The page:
The House bill would dramatically reform the taxation of businesses.
Last week we put out key provisions from the proposed House Tax Plan that will impact individual tax payers. In addition, here are the note-worthy components impacting business and business owners.
Corporations (regular C-Corp) would pay tax at a flat 20% rate, down from 35% now. This lower rate would be permanent and would begin in 2018 with no phase-in. Note, that currently the first $50,000 of income in a Corp is currently taxed at 15% – so for those that use payroll, rent, etc. to owners to reduce taxable income to this level will see a tax increase to their Corp.
Personal services corporations (owned by professionals who provide personal services for the corporation in the fields of accounting, architecture, actuarial science, consulting, engineering, health, law, or the performing arts) would be subject to a flat 25% corporate rate.
The corporate alternative minimum tax would be scrapped, too.
Pass-Through Entities – The tax rate that individual owners of pass-throughs would pay is complex. That’s because the proposed 25% top rate is subject to lots of special rules to help prevent gaming of the tax system, since it’s lower than the top individual rate.
The rules cover sole proprietors and owners of S corporations, partnerships and LLCs.
Income from passive business activities would qualify for the 25% rate in full. The convoluted material participation rules for passive activities under current tax law would apply in figuring whether a person is active or passive with regard to an activity. Active business owners would use a default 70-30 wages-to-profits ratio that would tax 70% of income at individual rates and 30% at the 25% pass-through rate. Or they could elect a specified formula. The election would be binding for five years.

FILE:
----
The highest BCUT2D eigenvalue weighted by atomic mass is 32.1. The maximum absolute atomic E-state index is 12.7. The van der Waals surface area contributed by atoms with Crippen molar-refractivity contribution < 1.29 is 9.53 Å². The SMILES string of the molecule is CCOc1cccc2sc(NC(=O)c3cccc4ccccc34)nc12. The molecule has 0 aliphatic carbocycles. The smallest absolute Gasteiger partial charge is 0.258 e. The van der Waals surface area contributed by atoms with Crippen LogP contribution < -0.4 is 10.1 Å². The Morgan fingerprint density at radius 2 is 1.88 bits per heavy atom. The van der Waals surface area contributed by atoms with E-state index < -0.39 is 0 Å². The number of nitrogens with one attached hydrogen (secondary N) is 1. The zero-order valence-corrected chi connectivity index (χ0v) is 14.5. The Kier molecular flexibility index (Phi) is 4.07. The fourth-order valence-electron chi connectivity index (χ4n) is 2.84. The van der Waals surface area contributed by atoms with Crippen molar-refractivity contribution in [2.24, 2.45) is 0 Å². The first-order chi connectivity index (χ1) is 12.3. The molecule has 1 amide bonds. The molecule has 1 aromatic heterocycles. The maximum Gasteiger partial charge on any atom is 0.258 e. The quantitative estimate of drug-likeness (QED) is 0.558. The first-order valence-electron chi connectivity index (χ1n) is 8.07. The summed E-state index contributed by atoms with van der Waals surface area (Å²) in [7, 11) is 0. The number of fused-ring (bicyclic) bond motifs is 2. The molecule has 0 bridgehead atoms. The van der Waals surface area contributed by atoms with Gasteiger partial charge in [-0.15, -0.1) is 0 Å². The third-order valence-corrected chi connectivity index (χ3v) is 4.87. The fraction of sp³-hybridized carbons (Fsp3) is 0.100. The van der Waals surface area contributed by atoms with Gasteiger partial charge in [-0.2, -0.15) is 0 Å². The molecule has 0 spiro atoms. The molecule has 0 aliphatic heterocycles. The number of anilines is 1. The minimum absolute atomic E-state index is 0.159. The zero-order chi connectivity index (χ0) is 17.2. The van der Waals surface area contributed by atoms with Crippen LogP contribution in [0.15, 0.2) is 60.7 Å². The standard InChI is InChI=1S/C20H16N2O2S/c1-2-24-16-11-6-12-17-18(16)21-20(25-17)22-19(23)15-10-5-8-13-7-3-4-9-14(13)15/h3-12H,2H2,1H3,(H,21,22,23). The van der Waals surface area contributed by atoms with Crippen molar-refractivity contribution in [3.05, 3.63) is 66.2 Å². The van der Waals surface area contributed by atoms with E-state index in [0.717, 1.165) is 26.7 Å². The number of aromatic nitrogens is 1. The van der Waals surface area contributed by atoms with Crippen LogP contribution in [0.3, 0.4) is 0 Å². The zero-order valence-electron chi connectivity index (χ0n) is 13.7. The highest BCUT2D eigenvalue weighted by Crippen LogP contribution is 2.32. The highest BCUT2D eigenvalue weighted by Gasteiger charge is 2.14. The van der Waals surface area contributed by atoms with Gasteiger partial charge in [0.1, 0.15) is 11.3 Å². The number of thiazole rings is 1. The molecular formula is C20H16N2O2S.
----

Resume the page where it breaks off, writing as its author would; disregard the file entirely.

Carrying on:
Capital gains and dividends that pass through would retain their character.
Folks in personal service businesses generally can’t use the 25% rate.
This includes lawyers, accountants, consultants, engineers, doctors and more.
Enhanced write-offs for business asset purchases are included in the bill:
100% bonus depreciation for many assets put into use during the year. But there’s a catch. This business tax break is temporary, lasting for only five years.
A higher cap on expensing business assets. It would skyrocket to $5 million.
Many key breaks would be eliminated or pared back:
- Business entertainment – golf outings & fishing charters are gone! The House bill would deny all deductions for entertainment, amusement, or recreation activities.
- The 9% domestic production deduction – this is huge for our construction based economy.
- The rehab and work opportunity tax credits.
- Net operating losses could offset only 90% of taxable income, and NOL carrybacks would be prohibited.
- Tax-deferred like-kind swaps would be limited to real property.
- The deduction that firms claim for interest paid on debt would be limited. Their net interest write-offs would be capped at 30% of income before taking NOLs, interest, depreciation and amortization. That’s right folks… EBITDA will now factor into tax calculations! Disallowed interest could be carried forward for five years. Businesses with $25 million or less of average gross receipts, real estate companies and certain regulated public utilities would be exempt.
There are no changes to the credits for R&D or low-income housing.
Nor is there a provision for hedge fund managers to report gains as ordinary income.
Which part of this is simple?